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Correlation Ventures Raises $200M, Maintains Its “Moneyball” Strategy

Xconomy San Diego — 

Correlation Ventures, a co-investing venture firm that uses analytic software to optimize its decisions, said today it has raised $200 million for its oversubscribed second fund. The firm, which has offices in San Diego, Palo Alto, and New York, said it now has $366 million in assets under management.

Investors in the fund include college endowment funds, pensions, funds of funds, and family offices, according to a statement from the firm.

The venture firm said it invested in 121 companies from its first fund, and has been investing out of Correlation 2. Correlation’s website lists 63 current portfolio companies in four categories—consumer, enterprise, fintech, and healthcare. Co-founder David Coats, who is based in San Diego, oversees the firm’s life sciences deals, and co-founder Trevor Kienzle, who lives in the Bay Area, leads the tech investments.

In a 2012 interview with Xconomy about the firm’s “Moneyball” strategy, Coats explained that Correlation never serves as the lead investor in a deal, and operates only as a co-investor. Moneyball refers to the use of baseball statistics and computer analysis to identify and recruit under-appreciated baseball players, a strategy pioneered by Oakland A’s general manager Billy Beane and brought to broader public attention through Michael Lewis’ 2003 book, Moneyball.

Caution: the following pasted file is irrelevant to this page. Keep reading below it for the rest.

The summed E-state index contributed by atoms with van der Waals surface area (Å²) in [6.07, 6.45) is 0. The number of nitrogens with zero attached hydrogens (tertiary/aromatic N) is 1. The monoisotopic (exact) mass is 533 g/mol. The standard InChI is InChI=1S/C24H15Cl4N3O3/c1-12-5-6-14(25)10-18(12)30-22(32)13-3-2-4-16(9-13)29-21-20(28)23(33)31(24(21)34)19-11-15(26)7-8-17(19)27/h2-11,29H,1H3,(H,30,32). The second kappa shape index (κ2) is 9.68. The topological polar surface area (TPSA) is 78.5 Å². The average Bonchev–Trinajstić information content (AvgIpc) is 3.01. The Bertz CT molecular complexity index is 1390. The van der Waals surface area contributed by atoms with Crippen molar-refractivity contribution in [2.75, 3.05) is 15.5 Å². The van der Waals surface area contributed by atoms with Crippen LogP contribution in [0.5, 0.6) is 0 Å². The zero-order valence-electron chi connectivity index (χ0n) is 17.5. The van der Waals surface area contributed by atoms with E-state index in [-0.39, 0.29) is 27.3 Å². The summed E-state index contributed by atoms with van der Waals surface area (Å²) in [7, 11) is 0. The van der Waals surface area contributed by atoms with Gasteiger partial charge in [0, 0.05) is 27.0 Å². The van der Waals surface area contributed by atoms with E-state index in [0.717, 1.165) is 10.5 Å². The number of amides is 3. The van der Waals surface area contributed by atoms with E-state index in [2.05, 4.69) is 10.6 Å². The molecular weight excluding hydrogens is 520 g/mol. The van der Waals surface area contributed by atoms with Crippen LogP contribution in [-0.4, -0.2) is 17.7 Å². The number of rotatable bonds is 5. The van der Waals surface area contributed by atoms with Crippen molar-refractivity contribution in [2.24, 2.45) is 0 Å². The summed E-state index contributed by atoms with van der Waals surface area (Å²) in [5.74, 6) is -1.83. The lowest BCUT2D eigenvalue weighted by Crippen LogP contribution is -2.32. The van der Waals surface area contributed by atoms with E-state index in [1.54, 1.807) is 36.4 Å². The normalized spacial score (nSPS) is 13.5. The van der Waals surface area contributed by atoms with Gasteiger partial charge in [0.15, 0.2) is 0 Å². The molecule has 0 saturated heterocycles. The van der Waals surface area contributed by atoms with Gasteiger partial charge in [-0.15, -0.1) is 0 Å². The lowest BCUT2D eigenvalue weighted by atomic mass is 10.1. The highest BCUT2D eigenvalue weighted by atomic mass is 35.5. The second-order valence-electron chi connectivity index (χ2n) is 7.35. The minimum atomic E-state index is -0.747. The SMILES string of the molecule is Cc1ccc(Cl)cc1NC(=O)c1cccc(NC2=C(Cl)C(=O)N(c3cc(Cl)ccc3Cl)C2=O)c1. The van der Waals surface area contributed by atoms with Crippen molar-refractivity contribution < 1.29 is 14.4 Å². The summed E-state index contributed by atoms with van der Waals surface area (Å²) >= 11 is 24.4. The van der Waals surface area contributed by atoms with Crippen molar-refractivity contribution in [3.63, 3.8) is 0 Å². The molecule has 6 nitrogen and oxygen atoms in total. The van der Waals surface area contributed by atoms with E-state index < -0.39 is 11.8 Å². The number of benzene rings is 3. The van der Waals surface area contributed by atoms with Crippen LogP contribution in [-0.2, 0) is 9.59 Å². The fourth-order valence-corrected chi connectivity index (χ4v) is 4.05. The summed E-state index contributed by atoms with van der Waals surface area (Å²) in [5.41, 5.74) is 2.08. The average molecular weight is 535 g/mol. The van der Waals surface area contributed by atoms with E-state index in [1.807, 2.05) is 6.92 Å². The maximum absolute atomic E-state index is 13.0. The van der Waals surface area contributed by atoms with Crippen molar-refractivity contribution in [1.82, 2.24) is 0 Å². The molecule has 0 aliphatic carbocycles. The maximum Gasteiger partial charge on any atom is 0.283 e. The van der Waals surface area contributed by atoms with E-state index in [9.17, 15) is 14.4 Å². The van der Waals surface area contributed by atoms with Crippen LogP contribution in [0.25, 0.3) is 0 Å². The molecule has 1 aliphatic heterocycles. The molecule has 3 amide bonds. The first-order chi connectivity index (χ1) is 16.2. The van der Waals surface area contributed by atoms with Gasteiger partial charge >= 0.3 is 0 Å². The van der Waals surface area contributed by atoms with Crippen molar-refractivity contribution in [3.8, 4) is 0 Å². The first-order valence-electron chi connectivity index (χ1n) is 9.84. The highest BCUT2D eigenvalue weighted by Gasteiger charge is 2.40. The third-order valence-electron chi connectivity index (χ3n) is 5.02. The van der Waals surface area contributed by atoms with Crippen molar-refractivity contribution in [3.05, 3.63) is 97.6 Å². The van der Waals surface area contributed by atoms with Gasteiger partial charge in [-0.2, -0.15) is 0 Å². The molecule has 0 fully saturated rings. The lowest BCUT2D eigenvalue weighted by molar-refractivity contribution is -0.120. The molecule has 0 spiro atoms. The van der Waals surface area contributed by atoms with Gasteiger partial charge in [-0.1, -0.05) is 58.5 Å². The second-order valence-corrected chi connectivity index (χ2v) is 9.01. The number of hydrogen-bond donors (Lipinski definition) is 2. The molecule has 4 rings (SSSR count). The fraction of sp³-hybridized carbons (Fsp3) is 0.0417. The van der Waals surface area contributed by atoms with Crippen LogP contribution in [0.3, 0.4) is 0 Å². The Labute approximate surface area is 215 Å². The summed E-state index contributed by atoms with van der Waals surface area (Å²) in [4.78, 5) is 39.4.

Correlation began investing in mid-2010, using a proprietary database of venture financing deals that tracks and itemizes a host of financing details, including investors, board members, advisors, founders, industry segments, and exits. The firm’s analytic software assesses the risk of a prospective deal by searching for variables that correlate with the details of successful outcomes in its database.

Coats, who is attending the J.P. Morgan Healthcare Conference in San Francisco, was not available for comment. In today’s announcement, Coats said the firm plans to maintain its strategy as a “dream” co-investor. “For example, we are committed to make investment decisions within two weeks or less, being flexible on investment size and being predictable in follow-on rounds.”

Correlation has had at least three exits: Virtualization giant VMware acquired Virsto Software in 2013 (financial terms were not disclosed); Chegg acquired the online tutoring network InstaEDU for $30 million in 2014; and AirXpanders, a medical technology company focused on breast reconstruction, raised about $30 million in 2015 when it went public on the Australian Securities Exchange.